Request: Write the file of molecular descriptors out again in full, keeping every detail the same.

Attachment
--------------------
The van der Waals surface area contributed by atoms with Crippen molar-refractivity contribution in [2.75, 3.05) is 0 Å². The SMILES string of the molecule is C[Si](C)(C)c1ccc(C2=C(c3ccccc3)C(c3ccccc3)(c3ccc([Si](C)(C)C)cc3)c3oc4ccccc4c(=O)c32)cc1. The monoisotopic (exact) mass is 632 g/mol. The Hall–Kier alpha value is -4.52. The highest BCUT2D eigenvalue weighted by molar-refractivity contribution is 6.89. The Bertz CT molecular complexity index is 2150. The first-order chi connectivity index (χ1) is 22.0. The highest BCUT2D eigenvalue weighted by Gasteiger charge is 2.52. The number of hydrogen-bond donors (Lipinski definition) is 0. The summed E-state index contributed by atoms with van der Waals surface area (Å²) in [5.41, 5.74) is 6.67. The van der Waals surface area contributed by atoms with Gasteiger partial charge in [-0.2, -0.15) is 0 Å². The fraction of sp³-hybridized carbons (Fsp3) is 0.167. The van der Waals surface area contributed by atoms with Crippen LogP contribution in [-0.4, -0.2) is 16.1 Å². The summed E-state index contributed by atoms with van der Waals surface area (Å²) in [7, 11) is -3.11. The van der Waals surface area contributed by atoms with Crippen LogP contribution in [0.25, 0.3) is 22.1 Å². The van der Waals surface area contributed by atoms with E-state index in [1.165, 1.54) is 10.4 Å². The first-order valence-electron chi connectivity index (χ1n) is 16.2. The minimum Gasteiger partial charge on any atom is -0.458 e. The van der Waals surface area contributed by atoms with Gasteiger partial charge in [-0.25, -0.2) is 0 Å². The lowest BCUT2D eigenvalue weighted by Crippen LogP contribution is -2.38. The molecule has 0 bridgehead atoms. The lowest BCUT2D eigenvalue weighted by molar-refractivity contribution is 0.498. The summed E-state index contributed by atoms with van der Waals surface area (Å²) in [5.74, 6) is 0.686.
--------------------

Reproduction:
The van der Waals surface area contributed by atoms with Crippen molar-refractivity contribution in [2.75, 3.05) is 0 Å². The SMILES string of the molecule is C[Si](C)(C)c1ccc(C2=C(c3ccccc3)C(c3ccccc3)(c3ccc([Si](C)(C)C)cc3)c3oc4ccccc4c(=O)c32)cc1. The monoisotopic (exact) mass is 632 g/mol. The Hall–Kier alpha value is -4.52. The highest BCUT2D eigenvalue weighted by molar-refractivity contribution is 6.89. The Bertz CT molecular complexity index is 2150. The first-order chi connectivity index (χ1) is 22.0. The highest BCUT2D eigenvalue weighted by Gasteiger charge is 2.52. The number of hydrogen-bond donors (Lipinski definition) is 0. The summed E-state index contributed by atoms with van der Waals surface area (Å²) in [5.41, 5.74) is 6.67. The van der Waals surface area contributed by atoms with Gasteiger partial charge in [-0.2, -0.15) is 0 Å². The fraction of sp³-hybridized carbons (Fsp3) is 0.167. The van der Waals surface area contributed by atoms with Crippen LogP contribution in [-0.4, -0.2) is 16.1 Å². The summed E-state index contributed by atoms with van der Waals surface area (Å²) in [7, 11) is -3.11. The van der Waals surface area contributed by atoms with Crippen LogP contribution in [0.25, 0.3) is 22.1 Å². The van der Waals surface area contributed by atoms with E-state index in [1.165, 1.54) is 10.4 Å². The first-order valence-electron chi connectivity index (χ1n) is 16.2. The minimum Gasteiger partial charge on any atom is -0.458 e. The van der Waals surface area contributed by atoms with Gasteiger partial charge in [-0.25, -0.2) is 0 Å². The lowest BCUT2D eigenvalue weighted by Crippen LogP contribution is -2.38. The molecule has 0 bridgehead atoms. The lowest BCUT2D eigenvalue weighted by molar-refractivity contribution is 0.498. The summed E-state index contributed by atoms with van der Waals surface area (Å²) in [5.74, 6) is 0.686.